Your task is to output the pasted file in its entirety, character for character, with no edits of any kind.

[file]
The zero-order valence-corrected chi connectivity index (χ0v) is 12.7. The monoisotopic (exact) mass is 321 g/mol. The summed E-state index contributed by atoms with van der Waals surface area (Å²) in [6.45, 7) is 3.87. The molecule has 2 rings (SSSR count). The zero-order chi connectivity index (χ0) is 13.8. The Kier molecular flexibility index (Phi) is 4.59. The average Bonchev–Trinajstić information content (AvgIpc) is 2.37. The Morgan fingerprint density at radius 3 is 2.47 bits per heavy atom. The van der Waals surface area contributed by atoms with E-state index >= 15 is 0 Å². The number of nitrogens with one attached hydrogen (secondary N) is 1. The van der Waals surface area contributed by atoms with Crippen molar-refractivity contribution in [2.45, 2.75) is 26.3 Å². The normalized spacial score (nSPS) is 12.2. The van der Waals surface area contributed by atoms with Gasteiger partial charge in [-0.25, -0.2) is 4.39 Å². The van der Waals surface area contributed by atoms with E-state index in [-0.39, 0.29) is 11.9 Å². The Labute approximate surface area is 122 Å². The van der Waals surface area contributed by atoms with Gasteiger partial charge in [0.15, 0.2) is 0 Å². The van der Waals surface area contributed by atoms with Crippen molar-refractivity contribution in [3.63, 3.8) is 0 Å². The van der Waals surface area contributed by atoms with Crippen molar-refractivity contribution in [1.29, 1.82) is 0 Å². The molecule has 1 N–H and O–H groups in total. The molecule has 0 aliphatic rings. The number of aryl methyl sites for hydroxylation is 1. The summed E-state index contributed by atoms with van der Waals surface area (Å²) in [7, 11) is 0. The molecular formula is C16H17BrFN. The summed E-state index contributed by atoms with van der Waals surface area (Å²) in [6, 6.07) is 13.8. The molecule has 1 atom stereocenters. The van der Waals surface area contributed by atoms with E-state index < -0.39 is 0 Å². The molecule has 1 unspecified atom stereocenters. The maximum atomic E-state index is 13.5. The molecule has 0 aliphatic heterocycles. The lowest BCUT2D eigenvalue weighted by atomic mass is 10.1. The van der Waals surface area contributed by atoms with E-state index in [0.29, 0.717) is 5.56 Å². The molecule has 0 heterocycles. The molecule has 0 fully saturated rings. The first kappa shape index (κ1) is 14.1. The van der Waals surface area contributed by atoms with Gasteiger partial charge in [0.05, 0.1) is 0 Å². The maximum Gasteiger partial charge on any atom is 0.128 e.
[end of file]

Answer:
The zero-order valence-corrected chi connectivity index (χ0v) is 12.7. The monoisotopic (exact) mass is 321 g/mol. The summed E-state index contributed by atoms with van der Waals surface area (Å²) in [6.45, 7) is 3.87. The molecule has 2 rings (SSSR count). The zero-order chi connectivity index (χ0) is 13.8. The Kier molecular flexibility index (Phi) is 4.59. The average Bonchev–Trinajstić information content (AvgIpc) is 2.37. The Morgan fingerprint density at radius 3 is 2.47 bits per heavy atom. The van der Waals surface area contributed by atoms with E-state index >= 15 is 0 Å². The number of nitrogens with one attached hydrogen (secondary N) is 1. The van der Waals surface area contributed by atoms with Crippen molar-refractivity contribution in [2.45, 2.75) is 26.3 Å². The normalized spacial score (nSPS) is 12.2. The van der Waals surface area contributed by atoms with Gasteiger partial charge in [-0.25, -0.2) is 4.39 Å². The van der Waals surface area contributed by atoms with E-state index in [-0.39, 0.29) is 11.9 Å². The Labute approximate surface area is 122 Å². The van der Waals surface area contributed by atoms with Gasteiger partial charge in [0.15, 0.2) is 0 Å². The van der Waals surface area contributed by atoms with Crippen molar-refractivity contribution in [3.63, 3.8) is 0 Å². The van der Waals surface area contributed by atoms with Crippen molar-refractivity contribution in [1.29, 1.82) is 0 Å². The molecule has 1 N–H and O–H groups in total. The molecule has 0 aliphatic rings. The number of aryl methyl sites for hydroxylation is 1. The summed E-state index contributed by atoms with van der Waals surface area (Å²) in [7, 11) is 0. The molecular formula is C16H17BrFN. The summed E-state index contributed by atoms with van der Waals surface area (Å²) in [6, 6.07) is 13.8. The molecule has 1 atom stereocenters. The van der Waals surface area contributed by atoms with E-state index < -0.39 is 0 Å². The molecule has 1 unspecified atom stereocenters. The maximum atomic E-state index is 13.5. The molecule has 0 aliphatic heterocycles. The lowest BCUT2D eigenvalue weighted by atomic mass is 10.1. The van der Waals surface area contributed by atoms with E-state index in [0.29, 0.717) is 5.56 Å². The molecule has 0 heterocycles. The molecule has 0 fully saturated rings. The first kappa shape index (κ1) is 14.1. The van der Waals surface area contributed by atoms with Gasteiger partial charge in [0.05, 0.1) is 0 Å². The maximum Gasteiger partial charge on any atom is 0.128 e.